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This superb collection of French paintings and decorative arts was formed by an erudite and sophisticated collector of both French and Spanish origins; a distinguished gentleman also known and loved for his kindness and hospitality. The quality and breadth of his collection demonstrate his deep understanding of art and history, which developed and matured through endless curiosity, extensive travels and friendships formed in the art world.
He also paid much attention to the interiors created to house his collection, which were introduced by Maison Jansen, one of the greatest French decorating firms of the 20th Century. The firm's directors Stephane Boudin and later Pierre Delbée developed decoration schemes for illustrious clients ranging from Sir Philip Sassoon, the Duke and Duchess of Windsor and Helena Rubinstein to Jayne and Charles Wrightsman, John F. and Jacqueline Kennedy, members of the March Family and the Shah of Iran.
The collaboration with Maison Jansen was particularly fruitful in this instance, and the interiors, incorporating various painted and mirrored boiseries, created a backdrop for the rich collection. The input of the collector himself was evidently paramount in the conception of these beautiful and harmonious French interiors recalling the Grand Siècle which are among the most accomplished spaces created by this celebrated decorating firm.
Set off a tree-lined avenue in the capital, the stone facade and its sober marble lobby revealed very little of the riches to be found in the apartment lying several floors above. Through the small entrance one entered the large hall which had an elegant Louis XVI boiserie introduced by Maison Jansen and painted in celadon or eau-de-nil, heightened with gilt mouldings and inset with mirrored panels. The most striking work of art here was a pair of monumental Louis XVI ormolu candelabra executed by Pierre Gouthiére (1732-1813) in the late 1780s. These were acquired in 1977 via the great Parisian antiquaire Kugel, who assisted with many purchases in this collection, from the sale of the celebrated collection of Rothschild/Rosebery at Mentmore Towers, Buckinghamshire. A tour-de-force in the art of the fondeur, ciseleur and doreur, these are among the most costly bronzes d'ameublement executed in the late 18th Century. Similar candelabra were acquired from the marchand-mercier Dominique Daguerre by the Prince Regent, now at Buckingham Palace, and by Grand Duke Paul of Russia, for Pavlovsk Palace, now on display in the Green Dining Room at Catherine Palace, St. Petersburg.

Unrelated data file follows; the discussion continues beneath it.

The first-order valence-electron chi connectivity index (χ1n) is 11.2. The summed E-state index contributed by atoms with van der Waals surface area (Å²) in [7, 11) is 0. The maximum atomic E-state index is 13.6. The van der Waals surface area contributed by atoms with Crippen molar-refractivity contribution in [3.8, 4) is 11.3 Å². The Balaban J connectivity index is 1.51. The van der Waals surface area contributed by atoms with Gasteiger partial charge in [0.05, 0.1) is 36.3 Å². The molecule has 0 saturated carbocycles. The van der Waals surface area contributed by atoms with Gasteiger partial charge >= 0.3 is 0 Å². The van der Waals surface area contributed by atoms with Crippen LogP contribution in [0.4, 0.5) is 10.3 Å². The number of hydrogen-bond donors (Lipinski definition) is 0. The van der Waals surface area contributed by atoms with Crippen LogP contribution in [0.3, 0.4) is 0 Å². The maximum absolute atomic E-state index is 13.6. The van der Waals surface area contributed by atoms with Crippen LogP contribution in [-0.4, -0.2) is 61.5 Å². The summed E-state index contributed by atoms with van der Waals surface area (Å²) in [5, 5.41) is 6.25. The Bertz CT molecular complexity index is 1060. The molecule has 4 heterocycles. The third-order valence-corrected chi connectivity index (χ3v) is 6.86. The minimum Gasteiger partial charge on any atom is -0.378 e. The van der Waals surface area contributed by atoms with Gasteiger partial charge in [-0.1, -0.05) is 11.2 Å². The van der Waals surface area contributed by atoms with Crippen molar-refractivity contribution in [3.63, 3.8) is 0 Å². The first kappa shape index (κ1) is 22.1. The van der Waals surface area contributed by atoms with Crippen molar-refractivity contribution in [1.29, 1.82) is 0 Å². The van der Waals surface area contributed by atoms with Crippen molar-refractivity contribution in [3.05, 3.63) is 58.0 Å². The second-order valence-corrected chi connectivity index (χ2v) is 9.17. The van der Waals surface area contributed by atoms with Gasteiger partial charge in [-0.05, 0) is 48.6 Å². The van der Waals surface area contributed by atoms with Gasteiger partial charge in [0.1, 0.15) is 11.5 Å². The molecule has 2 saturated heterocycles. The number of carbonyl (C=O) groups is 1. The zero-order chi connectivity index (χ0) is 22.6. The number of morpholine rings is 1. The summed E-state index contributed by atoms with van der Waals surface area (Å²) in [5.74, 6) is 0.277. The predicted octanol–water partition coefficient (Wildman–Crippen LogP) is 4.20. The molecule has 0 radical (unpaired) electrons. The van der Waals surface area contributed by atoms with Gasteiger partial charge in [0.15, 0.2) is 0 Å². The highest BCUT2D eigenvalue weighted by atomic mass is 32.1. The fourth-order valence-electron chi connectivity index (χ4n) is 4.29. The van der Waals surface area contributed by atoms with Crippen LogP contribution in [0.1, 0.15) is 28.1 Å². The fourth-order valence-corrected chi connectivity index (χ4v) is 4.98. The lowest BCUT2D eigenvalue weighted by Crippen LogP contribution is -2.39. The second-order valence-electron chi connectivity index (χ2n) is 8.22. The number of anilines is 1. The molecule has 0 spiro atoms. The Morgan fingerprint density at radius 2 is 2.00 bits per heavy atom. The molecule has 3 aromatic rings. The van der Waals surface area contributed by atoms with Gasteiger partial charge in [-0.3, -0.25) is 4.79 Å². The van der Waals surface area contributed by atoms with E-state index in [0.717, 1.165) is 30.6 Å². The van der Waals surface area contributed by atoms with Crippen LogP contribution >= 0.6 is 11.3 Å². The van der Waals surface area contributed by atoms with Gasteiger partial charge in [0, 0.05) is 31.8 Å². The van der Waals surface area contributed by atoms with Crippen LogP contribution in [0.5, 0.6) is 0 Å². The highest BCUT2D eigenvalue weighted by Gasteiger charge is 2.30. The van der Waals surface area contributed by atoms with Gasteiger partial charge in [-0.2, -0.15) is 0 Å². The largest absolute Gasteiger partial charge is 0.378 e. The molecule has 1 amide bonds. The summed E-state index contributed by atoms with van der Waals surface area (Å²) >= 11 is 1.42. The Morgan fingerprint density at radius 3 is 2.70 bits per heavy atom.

Beyond the hall lay the salon, again embellished with a Louis XVI boiserie but decorated in a cooler blue tone; most treasures were kept in this room, where friends were also entertained. On the short wall hung the 1793 portrait by Louis Gauffier (1761-1801) of the 1st Count of Mafra, Portuguese Ambassador to France, again purchased from Kugel. This small full-length portrait was one of the favourites among the collection. Beneath it stood one of a pair of important Italian neoclassical commodes, designed and mounted by the distinguished architect, designer and metalworker Luigi Valadier (1726-1785) who counted the Borghese Princes in Rome amongst his patrons. These commodes were the result of a complex collaboration between designer, bronze workers and cabinet-makers; surmounted by striking and rare striated marble veneered tops, they are among Valadier's most balanced and sophisticated designs conceived towards the end of his career when his work reached its apogée.
Next to the salon lay the dining room lined with a dark wooden boiserie, thus forming a contrast with the hall and salon. This was an evening room used for sumptuous entertainment where precious porcelain and shimmering gold and silver were arranged on the dark mahogany dining table. Sèvres biscuit porcelain hunting groups were mixed with Russian plates and English flatware. The eclectic mixture of materials and styles was carefully chosen, and never ceased to surprise. Above a giltwood console table supplied by Jansen hung a superb pair of capricci by Hubert Robert (1733-1808). Depicting temples and ruins in the Forum, Rome, these pictures were part of the collection of HRH the Duchess of Kent, sold at Christie's London in 1947.
The list of treasures is endless, each chosen for their quality, design, history or provenance. Each item had a story, something surprising or exceptional, each was pleasing to the eye and stimulating to the mind. Together they formed a harmonious ensemble, where all parts played a role. The dispersal of this collection offers new and established collectors a unique opportunity to acquire something from this magnificent group.